Non-ionizing radio frequency radiation from mobile phones, electric power transmission and other similar sources has been described as a possible carcinogen by the World Health Organization's International Agency for Research on Cancer. Cancer_sentence_129

Evidence, however, has not supported a concern. Cancer_sentence_130

This includes that studies have not found a consistent link between mobile phone radiation and cancer risk. Cancer_sentence_131

Heredity Cancer_section_10

Main article: Cancer syndrome Cancer_sentence_132

The vast majority of cancers are non-hereditary (sporadic). Cancer_sentence_133

Hereditary cancers are primarily caused by an inherited genetic defect. Cancer_sentence_134

Less than 0.3% of the population are carriers of a genetic mutation that has a large effect on cancer risk and these cause less than 3–10% of cancer. Cancer_sentence_135

Some of these syndromes include: certain inherited mutations in the genes BRCA1 and BRCA2 with a more than 75% risk of breast cancer and ovarian cancer, and hereditary nonpolyposis colorectal cancer (HNPCC or Lynch syndrome), which is present in about 3% of people with colorectal cancer, among others. Cancer_sentence_136

Statistically for cancers causing most mortality, the relative risk of developing colorectal cancer when a first-degree relative (parent, sibling or child) has been diagnosed with it is about 2. Cancer_sentence_137

The corresponding relative risk is 1.5 for lung cancer, and 1.9 for prostate cancer. Cancer_sentence_138

For breast cancer, the relative risk is 1.8 with a first-degree relative having developed it at 50 years of age or older, and 3.3 when the relative developed it when being younger than 50 years of age. Cancer_sentence_139

Taller people have an increased risk of cancer because they have more cells than shorter people. Cancer_sentence_140

Since height is genetically determined to a large extent, taller people have a heritable increase of cancer risk. Cancer_sentence_141

Physical agents Cancer_section_11

Some substances cause cancer primarily through their physical, rather than chemical, effects. Cancer_sentence_142

A prominent example of this is prolonged exposure to asbestos, naturally occurring mineral fibers that are a major cause of mesothelioma (cancer of the serous membrane) usually the serous membrane surrounding the lungs. Cancer_sentence_143

Other substances in this category, including both naturally occurring and synthetic asbestos-like fibers, such as wollastonite, attapulgite, glass wool and rock wool, are believed to have similar effects. Cancer_sentence_144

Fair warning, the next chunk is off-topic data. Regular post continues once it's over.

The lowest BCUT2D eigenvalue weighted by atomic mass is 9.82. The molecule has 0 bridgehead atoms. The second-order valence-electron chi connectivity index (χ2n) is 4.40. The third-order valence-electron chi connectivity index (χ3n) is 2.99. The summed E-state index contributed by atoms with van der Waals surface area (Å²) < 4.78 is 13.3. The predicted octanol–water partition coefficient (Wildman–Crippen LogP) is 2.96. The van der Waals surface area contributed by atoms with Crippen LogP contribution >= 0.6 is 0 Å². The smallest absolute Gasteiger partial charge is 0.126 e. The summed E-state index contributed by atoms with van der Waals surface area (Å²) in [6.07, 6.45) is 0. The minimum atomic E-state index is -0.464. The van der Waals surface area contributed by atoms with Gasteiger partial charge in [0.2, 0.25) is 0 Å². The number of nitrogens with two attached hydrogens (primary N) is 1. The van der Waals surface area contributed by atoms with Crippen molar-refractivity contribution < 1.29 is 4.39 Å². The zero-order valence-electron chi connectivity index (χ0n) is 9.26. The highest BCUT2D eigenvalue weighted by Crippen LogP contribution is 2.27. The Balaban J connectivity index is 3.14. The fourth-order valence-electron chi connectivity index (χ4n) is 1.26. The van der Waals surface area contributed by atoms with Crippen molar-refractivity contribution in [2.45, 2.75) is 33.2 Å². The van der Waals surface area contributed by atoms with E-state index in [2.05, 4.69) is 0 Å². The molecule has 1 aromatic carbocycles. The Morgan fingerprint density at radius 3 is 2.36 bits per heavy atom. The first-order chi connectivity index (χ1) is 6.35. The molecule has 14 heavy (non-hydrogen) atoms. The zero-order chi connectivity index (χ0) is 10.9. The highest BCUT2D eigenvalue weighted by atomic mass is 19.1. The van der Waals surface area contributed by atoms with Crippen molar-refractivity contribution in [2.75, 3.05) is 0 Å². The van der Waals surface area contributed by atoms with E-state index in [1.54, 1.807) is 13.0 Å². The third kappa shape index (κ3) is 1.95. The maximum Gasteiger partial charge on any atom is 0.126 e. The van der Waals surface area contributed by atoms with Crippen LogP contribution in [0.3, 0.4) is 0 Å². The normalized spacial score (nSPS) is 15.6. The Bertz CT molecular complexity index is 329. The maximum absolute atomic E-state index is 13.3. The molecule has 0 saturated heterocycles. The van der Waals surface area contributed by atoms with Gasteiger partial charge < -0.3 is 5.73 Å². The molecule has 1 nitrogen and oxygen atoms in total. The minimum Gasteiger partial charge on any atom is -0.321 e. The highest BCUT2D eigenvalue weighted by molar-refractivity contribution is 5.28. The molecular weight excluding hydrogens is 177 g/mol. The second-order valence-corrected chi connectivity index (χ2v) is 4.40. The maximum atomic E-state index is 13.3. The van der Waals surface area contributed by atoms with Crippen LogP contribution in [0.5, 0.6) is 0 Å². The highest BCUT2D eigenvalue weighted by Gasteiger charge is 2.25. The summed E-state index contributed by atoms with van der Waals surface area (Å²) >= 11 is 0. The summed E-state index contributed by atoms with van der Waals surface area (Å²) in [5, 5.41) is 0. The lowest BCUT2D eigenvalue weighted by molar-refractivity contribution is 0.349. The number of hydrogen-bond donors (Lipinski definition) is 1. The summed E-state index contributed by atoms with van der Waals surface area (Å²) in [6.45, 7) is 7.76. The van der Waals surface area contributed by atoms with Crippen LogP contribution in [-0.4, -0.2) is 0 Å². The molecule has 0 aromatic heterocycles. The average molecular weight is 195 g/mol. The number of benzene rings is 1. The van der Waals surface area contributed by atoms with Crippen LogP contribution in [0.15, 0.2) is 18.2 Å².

Non-fibrous particulate materials that cause cancer include powdered metallic cobalt and nickel and crystalline silica (quartz, cristobalite and tridymite). Cancer_sentence_145

Usually, physical carcinogens must get inside the body (such as through inhalation) and require years of exposure to produce cancer. Cancer_sentence_146

Physical trauma resulting in cancer is relatively rare. Cancer_sentence_147

Claims that breaking bones resulted in bone cancer, for example, have not been proven. Cancer_sentence_148

Similarly, physical trauma is not accepted as a cause for cervical cancer, breast cancer or brain cancer. Cancer_sentence_149

One accepted source is frequent, long-term application of hot objects to the body. Cancer_sentence_150

It is possible that repeated burns on the same part of the body, such as those produced by kanger and kairo heaters (charcoal hand warmers), may produce skin cancer, especially if carcinogenic chemicals are also present. Cancer_sentence_151

Frequent consumption of scalding hot tea may produce esophageal cancer. Cancer_sentence_152

Generally, it is believed that cancer arises, or a pre-existing cancer is encouraged, during the process of healing, rather than directly by the trauma. Cancer_sentence_153

However, repeated injuries to the same tissues might promote excessive cell proliferation, which could then increase the odds of a cancerous mutation. Cancer_sentence_154

Chronic inflammation has been hypothesized to directly cause mutation. Cancer_sentence_155

Inflammation can contribute to proliferation, survival, angiogenesis and migration of cancer cells by influencing the tumor microenvironment. Cancer_sentence_156